Elle breached her duty of care. This can be substantiated by the application of the objective test. Elle, in this case did not meet the standard of a reasonable person while discharging her duties as any reasonable person would have fixed the shutters so s to avoid causing harm to any visitor.

The damage sustained by the aforementioned parties was a direct consequence of the negligent act of Elle. It can be stated that they would have not sustained the damages had it not been for the negligent act of keep the broken shutters installed in the premises.

Further, it can be said that the damage caused to the parties was not too remote as any reasonable person would have clearly foreseen such damage.

Thus, all the elements of Negligence are established in this case and therefore Kimberley and Charles can sue Elle and claim damages for the injuries sustained by the same. .

Conclusion

Thus to conclude it can be said that Kimberley and Charles can sue Elle for negligence.

Issue

The issue that has been identified in the given scenario is whether John had been owed a duty of care to avoid the pure economic loss faced by him and if so by whom

Rule

Pure economic loss can be described as the damage sustained by an individual which is economic in nature and which is not accompanied by any damage to person or property. The Hedley Byrne v Heller case is the authority on the recovery of economic loss, whicharises out of negligent misstatement.

It was held in the aforementioned case that a negligent misstatement on the part of a party might give rise to an action for damages for the pure economic loss faced by the other party. It was further held that a party possessing the special skill or knowledge is required to know that such party has a duty of care to the other party who relies on the information or advice provided by the former party due to the skill and knowledge possessed by him. The case Hedley Byrne & Co v Heller & Partners had been accepted and applied in the Australian remarkable case Mutual Life & Citizens’ Assurance Co Ltd v Evatt (1968) 122 CLR 556 by the High Court of Australia. However, in the latter case the justice Barwick CJ had given the judgment which deviated from the English concept of the principle of negligent misstatement by determining that a special relationship does not mandate the speaker to possess any specialised skill or knowledge. This decision was initially reversed however, the High court’s decision in the case San Sebastian Pty Ltd v Minister Administering the Environmental Planning and Assessment Act 1979 (NSW) (1988) 162 CLR 340 reinstated the decision of the former case.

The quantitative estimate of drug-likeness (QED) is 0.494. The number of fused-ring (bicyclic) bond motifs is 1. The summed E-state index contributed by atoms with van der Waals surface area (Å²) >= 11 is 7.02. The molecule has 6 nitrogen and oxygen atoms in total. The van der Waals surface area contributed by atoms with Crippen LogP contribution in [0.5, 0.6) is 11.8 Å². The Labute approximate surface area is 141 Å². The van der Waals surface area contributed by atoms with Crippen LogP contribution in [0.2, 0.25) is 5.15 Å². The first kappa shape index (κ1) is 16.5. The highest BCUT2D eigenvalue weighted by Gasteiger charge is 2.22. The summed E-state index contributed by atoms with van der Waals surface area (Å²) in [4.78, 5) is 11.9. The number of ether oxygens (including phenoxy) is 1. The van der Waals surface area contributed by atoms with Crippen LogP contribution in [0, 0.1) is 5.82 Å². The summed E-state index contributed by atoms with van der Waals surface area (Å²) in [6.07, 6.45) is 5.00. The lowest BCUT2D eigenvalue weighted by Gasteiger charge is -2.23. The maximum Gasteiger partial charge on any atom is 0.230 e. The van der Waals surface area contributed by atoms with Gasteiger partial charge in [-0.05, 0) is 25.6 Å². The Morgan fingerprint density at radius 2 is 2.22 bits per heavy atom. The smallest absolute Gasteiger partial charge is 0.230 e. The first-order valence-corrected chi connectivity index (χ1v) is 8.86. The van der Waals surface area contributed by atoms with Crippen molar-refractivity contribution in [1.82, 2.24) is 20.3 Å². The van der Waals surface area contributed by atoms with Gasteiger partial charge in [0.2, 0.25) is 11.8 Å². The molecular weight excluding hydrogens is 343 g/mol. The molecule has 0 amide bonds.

Application

As provided in the facts of the case it can be said that Jacob had consulted Rose and Geoff to adivise him on his decision of purchasing the small retail clothing called ‘Sport and Surf’ in Corulla. Rose owned a hair dressing salon in Cornulla and Geoff was a business broker who specialized in matching prospective buyers and sellers in the Hotel sector. Both of the them had been given the books of the Business as prepared by Water Accounting services, the usual accountants of the business. The profit made by the business had been misrepresented in the books of the business. Water Accounting services represented the profits of the business to be 120,000 dollars where as in reality it was only 12,000 dollars. Geoff advised Jacob to purchase the business relying on the misstatement. By relying on such misstatement Jacob Purchased the business for 250,000 dollars. Therefore in this case it can be stated in accordance with the decision of the Hedley Byrne & Co v Heller & Partners and Mutual Life & Citizens’ Assurance Co Ltd v Evatt that Water Accounting services had a duty of care towards Jacob. They breached such duty by misstating the fats and therefore Jacob is entitled to claim damages from Water Accounting services.

Conclusion

Thus to conclude, it can be stated Water Accounting Services owed a duty of care to Jacob.

Reference List:

Barnett v Chelsea & Kensington Hospital [1969] 1 QB 428

Caparo Industries PLC v Dickman [1990] UKHL 2.

Donoghue v Stevenson [1932] AC 562

Hackinshaw v. Shaw. (1984) 56 A.L.R. 417;

Hedley Byrne & Co v Heller & Partners Ltd [1964] AC 465

Mutual Life & Citizens’ Assurance Co Ltd v Evatt (1968) 122 CLR 556

San Sebastian Pty Ltd v Minister Administering the Environmental Planning and Assessment Act 1979 (NSW) (1988) 162 CLR 340

Vaughan v Menlove (1837) 3 Bing. N.C. 467

Wagon Mound no1 [1961] AC 388